Tethered Oral Tissues (TOTS) can consist of either a tongue tie (where the thin piece of skin under a baby’s tongue restricts movement of the tongue) or where the upper lip is restricted due to being anchored to the gum. This thin membrane of tissue should undergo cell death during embryonic development but in some cases will fail to do so, thus, creating a “tethered-like” cord of tissue. TOTS is a condition that often runs in families and is said to have a genetic component.

 

In the case of an upper lip tie, the baby may not be able to obtain a proper latch or seal on the breast. A successful latch occurs when the baby is able to flair their upper lip and take both the areola and the nipple in their mouth. When a baby has an upper lip tie, they are unable to flair their top lip out effectively (like fish lips) and may only take the nipple into their mouth. This may lead to a poor seal and swallowing excessive amounts of air during feeding. The air in the baby’s belly can then lead to symptoms of colic or reflux and unnecessary medications may be prescribed. Lip ties can also hold mother’s milk on the front surface of the upper front teeth during night time at-will feeding, leading to dental decay.

TOTS is considered a “mid-line” defect; meaning it affects the core of our body. The tongue is anatomically attached to the bone and fascial structures of the head. The tension caused from the tethered tissues can create long-lasting structural changes to the musculoskeletal system; especially in the neck, cranium and face. The changes in these regions can then lead to adaptive changes throughout the rest of the body and then present as postural abnormalities or asymmetries. In infants, these postural challenges can lead to difficulties in reaching various developmental milestones such as: rolling over, creeping or crawling. Developmental milestones are necessary in order for a child develop a healthy sensory-motor system. Proper sensory input is essential for academic, social, emotional and motor skill learning and development. If there is abnormal structure of any spinal regions, this critical sensory information may not make it to key areas of the brain and a child may develop a “disorganized” sensory- motor system. A child may later on go on to receive the diagnosis of “Sensory Processing Disorder” and have trouble with attention, learning and/or behavior.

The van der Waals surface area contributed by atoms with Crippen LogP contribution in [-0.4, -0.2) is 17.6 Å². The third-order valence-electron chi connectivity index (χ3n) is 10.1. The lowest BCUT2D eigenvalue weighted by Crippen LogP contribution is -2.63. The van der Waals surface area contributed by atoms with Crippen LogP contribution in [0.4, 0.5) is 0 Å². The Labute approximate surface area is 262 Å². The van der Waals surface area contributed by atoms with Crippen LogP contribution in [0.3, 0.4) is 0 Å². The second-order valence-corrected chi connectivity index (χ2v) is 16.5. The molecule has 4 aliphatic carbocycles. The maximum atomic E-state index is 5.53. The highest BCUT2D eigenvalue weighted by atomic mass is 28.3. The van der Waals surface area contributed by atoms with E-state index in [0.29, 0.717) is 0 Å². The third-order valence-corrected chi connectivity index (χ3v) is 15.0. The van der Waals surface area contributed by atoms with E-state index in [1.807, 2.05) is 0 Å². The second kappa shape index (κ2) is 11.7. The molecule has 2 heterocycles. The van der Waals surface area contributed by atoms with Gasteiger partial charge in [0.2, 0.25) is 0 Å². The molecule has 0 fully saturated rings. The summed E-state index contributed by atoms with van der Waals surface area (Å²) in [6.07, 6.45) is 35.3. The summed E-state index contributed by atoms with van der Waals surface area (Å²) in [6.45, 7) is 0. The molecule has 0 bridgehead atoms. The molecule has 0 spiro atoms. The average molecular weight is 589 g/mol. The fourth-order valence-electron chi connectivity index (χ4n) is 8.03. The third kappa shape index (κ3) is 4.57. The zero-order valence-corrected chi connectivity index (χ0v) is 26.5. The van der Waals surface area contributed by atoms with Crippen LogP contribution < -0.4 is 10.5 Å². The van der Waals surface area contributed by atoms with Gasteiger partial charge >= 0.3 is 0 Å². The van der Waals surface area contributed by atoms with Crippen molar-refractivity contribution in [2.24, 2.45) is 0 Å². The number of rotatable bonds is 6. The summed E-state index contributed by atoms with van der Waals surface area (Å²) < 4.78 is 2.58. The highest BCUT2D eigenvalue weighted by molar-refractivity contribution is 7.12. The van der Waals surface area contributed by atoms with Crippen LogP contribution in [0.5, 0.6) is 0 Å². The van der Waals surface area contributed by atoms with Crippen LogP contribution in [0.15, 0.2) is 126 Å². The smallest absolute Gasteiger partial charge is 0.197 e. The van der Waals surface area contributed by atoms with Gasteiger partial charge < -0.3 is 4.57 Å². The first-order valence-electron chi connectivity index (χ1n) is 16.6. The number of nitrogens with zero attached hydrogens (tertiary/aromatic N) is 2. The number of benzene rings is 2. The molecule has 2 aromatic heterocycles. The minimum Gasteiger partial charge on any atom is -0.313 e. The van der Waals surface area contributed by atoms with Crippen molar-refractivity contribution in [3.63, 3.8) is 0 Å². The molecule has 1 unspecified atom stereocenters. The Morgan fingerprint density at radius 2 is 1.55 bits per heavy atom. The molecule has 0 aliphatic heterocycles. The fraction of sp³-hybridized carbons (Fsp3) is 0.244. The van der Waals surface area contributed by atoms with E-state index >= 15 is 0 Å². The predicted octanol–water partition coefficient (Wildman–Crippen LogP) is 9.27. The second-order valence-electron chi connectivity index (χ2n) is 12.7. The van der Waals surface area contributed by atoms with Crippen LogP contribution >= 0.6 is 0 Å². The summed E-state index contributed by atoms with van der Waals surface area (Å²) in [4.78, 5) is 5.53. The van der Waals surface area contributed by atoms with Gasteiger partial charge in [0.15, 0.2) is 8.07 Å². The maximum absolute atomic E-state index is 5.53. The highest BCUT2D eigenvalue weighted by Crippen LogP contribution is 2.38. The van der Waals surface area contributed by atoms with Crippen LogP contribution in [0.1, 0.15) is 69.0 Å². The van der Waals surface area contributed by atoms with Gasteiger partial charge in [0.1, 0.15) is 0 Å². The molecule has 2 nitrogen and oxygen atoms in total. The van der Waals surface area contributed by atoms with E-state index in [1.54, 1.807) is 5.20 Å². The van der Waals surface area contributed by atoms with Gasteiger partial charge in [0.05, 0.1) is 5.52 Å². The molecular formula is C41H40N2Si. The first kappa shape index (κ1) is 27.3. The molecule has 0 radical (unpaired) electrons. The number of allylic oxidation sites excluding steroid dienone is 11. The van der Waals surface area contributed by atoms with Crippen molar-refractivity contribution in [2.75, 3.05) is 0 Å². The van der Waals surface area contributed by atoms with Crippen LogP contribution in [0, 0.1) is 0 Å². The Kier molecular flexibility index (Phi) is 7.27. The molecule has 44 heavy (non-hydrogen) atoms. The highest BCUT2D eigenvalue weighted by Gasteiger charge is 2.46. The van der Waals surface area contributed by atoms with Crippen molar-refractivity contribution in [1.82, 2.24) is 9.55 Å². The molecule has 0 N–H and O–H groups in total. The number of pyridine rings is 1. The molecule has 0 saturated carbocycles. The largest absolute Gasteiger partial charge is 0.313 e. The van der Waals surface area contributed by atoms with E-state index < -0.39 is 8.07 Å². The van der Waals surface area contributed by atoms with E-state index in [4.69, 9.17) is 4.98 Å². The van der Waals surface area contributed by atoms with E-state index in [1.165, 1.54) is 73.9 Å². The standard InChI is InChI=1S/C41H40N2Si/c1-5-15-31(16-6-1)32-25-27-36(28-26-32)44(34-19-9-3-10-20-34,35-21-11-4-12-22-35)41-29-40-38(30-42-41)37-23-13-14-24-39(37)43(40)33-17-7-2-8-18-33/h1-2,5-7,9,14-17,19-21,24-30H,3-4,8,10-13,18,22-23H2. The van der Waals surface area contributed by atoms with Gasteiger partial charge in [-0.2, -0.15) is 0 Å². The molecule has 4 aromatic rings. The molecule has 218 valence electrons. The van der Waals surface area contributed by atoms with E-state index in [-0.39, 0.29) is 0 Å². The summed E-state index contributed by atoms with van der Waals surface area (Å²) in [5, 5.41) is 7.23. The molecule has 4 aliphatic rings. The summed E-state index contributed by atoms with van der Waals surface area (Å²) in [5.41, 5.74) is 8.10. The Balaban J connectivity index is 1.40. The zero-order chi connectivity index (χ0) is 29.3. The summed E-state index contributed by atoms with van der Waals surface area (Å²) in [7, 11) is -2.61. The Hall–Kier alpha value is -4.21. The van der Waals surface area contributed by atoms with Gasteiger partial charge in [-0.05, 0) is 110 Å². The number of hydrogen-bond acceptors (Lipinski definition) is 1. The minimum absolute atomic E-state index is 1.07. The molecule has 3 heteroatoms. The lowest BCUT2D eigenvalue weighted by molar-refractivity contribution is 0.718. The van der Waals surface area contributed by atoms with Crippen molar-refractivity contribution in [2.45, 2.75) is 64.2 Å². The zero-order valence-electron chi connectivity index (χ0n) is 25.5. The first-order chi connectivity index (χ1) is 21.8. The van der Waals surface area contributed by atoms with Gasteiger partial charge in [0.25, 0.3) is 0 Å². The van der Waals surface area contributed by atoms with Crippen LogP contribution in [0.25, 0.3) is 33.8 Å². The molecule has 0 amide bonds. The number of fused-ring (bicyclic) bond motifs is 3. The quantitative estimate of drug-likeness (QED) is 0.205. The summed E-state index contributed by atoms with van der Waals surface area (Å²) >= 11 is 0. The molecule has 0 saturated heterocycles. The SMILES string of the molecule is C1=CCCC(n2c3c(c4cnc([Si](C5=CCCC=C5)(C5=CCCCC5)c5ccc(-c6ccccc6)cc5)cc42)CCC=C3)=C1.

TOTS can also affect the subtle “pumping” movement of the cranial bones. This action is necessary in order for the cerebral spinal fluid, the fluid that protects the brain and spinal cord, to move toxins and away from the brain. The cerebral spinal fluid is like a sewer system that eliminates waste but when the cranial pumping motion is inhibited, toxins can affect brain function and development.

Why Chiropractic & Cranial Sacral Therapy is Important

Due to the structural changes associated with TOTS, it is imperative that pre and post revision care includes chiropractic spinal adjustments and cranial-sacral therapy. The spinal column; especially the cervical spine (neck region) has a vast amount of neurological sensory input projecting to the brain. If there are structural stressors on the spine or cranium, this will lead to poor neurological communication from the body to the brain which will alter proper neurological function and development. Specific spinal adjustments can restore proper musculoskeletal structure, which in turn will restore neurological function.

 

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